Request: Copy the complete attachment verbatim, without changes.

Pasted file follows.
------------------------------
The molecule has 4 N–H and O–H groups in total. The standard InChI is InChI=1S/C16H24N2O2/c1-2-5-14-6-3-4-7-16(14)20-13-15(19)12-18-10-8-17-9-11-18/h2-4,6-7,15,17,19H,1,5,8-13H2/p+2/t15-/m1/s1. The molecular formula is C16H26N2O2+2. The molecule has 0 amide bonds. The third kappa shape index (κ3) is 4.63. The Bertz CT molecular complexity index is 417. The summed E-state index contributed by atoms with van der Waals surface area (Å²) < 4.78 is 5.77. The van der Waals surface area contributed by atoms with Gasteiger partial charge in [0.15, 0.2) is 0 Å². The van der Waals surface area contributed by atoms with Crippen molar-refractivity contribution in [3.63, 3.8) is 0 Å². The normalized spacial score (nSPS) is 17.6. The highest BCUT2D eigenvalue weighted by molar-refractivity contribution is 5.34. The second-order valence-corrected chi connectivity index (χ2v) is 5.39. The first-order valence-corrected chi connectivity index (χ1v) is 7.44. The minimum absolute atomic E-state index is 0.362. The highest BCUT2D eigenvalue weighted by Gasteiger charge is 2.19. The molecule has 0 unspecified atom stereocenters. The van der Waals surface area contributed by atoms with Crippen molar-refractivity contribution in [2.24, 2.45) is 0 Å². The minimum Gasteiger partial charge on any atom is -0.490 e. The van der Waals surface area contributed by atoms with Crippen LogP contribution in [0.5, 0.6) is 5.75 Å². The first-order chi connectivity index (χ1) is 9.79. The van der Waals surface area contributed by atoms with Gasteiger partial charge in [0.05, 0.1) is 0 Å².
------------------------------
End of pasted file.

The molecule has 4 N–H and O–H groups in total. The standard InChI is InChI=1S/C16H24N2O2/c1-2-5-14-6-3-4-7-16(14)20-13-15(19)12-18-10-8-17-9-11-18/h2-4,6-7,15,17,19H,1,5,8-13H2/p+2/t15-/m1/s1. The molecular formula is C16H26N2O2+2. The molecule has 0 amide bonds. The third kappa shape index (κ3) is 4.63. The Bertz CT molecular complexity index is 417. The summed E-state index contributed by atoms with van der Waals surface area (Å²) < 4.78 is 5.77. The van der Waals surface area contributed by atoms with Gasteiger partial charge in [0.15, 0.2) is 0 Å². The van der Waals surface area contributed by atoms with Crippen molar-refractivity contribution in [3.63, 3.8) is 0 Å². The normalized spacial score (nSPS) is 17.6. The highest BCUT2D eigenvalue weighted by molar-refractivity contribution is 5.34. The second-order valence-corrected chi connectivity index (χ2v) is 5.39. The first-order valence-corrected chi connectivity index (χ1v) is 7.44. The minimum absolute atomic E-state index is 0.362. The highest BCUT2D eigenvalue weighted by Gasteiger charge is 2.19. The molecule has 0 unspecified atom stereocenters. The van der Waals surface area contributed by atoms with Crippen molar-refractivity contribution in [2.24, 2.45) is 0 Å². The minimum Gasteiger partial charge on any atom is -0.490 e. The van der Waals surface area contributed by atoms with Crippen LogP contribution in [0.5, 0.6) is 5.75 Å². The first-order chi connectivity index (χ1) is 9.79. The van der Waals surface area contributed by atoms with Gasteiger partial charge in [0.05, 0.1) is 0 Å².